As population and income rise, car and motorcycle ownership quickly increased in both megacities while mass transit is not developing fast enough, with serious consequences on traffic congestion, accidents and pollution. São Paulo has 150km+ traffic queues daily and losses of productivity, wasted fuel, health impacts and accidents estimated at around 2% of Brazil’s GDP in 2013, with three fatal deaths daily in motorcycle accidents alone. Mumbai, in addition to all-day road traffic jams, have an astounding six deaths daily from riders hanging and falling from packed trains which circulate with open doors to avoid reducing carrying capacity. The city comes to a standstill when the rail right-of-way is flooded by heavy monsoon rains. 

Access to jobs and basic services in both mega-cities is extremely difficult – particularly for the poor, who often live far from major employment centers. The two cities need to act quickly and take drastic measures to improve mobility and access... But this is easier said than done: expanding the transport infrastructure in these megacities requires careful planning, massive investment,  and may also involve relocating large numbers of people and businesses.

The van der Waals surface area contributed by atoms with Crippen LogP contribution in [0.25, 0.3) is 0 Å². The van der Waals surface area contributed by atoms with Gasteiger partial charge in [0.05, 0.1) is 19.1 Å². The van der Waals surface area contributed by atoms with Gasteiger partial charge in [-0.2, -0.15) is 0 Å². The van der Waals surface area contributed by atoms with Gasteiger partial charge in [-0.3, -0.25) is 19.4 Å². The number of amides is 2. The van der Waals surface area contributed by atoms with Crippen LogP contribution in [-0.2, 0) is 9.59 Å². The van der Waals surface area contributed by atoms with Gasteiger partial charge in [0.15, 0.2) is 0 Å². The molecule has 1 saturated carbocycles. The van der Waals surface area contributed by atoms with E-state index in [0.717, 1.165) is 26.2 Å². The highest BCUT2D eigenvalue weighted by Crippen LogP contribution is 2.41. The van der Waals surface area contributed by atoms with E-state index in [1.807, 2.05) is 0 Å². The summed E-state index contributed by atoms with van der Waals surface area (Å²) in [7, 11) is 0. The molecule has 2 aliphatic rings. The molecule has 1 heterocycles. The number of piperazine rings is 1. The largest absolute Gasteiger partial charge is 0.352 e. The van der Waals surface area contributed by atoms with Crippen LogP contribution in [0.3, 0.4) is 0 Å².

Is Public Transport Affordable?

Julie Babinard's picture
When planning transport systems in developing countries, one of the main challenges is to evaluate the proportion of income spent by poorer households on transport as well as in understanding transport patterns in relation to residential location, travel distance and travel mode. High real estate prices in urban centers often force low-income households in developing countries to live farther out in the periphery, with consequences on the way urban agglomerations develop and with subsequent effects on the levels of motorization, congestion, local air pollution, physical activity and the expansion of urban poverty.